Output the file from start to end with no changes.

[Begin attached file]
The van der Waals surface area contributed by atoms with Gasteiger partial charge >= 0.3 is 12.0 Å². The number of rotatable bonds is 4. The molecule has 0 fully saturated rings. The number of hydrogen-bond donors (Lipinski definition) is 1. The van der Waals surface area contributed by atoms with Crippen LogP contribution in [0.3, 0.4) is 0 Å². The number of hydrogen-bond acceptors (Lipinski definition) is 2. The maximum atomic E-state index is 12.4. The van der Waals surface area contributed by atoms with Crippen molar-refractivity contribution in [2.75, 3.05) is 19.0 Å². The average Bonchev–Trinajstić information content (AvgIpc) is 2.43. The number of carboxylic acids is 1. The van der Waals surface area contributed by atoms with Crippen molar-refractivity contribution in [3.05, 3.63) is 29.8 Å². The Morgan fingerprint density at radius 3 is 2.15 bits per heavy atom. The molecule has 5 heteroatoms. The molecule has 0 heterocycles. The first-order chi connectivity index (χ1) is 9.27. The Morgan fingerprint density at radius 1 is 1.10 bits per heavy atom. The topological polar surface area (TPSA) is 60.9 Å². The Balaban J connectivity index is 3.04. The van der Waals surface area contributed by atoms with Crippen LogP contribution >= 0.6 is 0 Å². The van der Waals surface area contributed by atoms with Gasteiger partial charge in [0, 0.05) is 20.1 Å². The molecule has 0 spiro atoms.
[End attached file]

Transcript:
The van der Waals surface area contributed by atoms with Gasteiger partial charge >= 0.3 is 12.0 Å². The number of rotatable bonds is 4. The molecule has 0 fully saturated rings. The number of hydrogen-bond donors (Lipinski definition) is 1. The van der Waals surface area contributed by atoms with Crippen LogP contribution in [0.3, 0.4) is 0 Å². The number of hydrogen-bond acceptors (Lipinski definition) is 2. The maximum atomic E-state index is 12.4. The van der Waals surface area contributed by atoms with Crippen molar-refractivity contribution in [2.75, 3.05) is 19.0 Å². The average Bonchev–Trinajstić information content (AvgIpc) is 2.43. The number of carboxylic acids is 1. The van der Waals surface area contributed by atoms with Crippen molar-refractivity contribution in [3.05, 3.63) is 29.8 Å². The Morgan fingerprint density at radius 3 is 2.15 bits per heavy atom. The molecule has 5 heteroatoms. The molecule has 0 heterocycles. The first-order chi connectivity index (χ1) is 9.27. The Morgan fingerprint density at radius 1 is 1.10 bits per heavy atom. The topological polar surface area (TPSA) is 60.9 Å². The Balaban J connectivity index is 3.04. The van der Waals surface area contributed by atoms with Crippen LogP contribution >= 0.6 is 0 Å². The van der Waals surface area contributed by atoms with Gasteiger partial charge in [0, 0.05) is 20.1 Å². The molecule has 0 spiro atoms.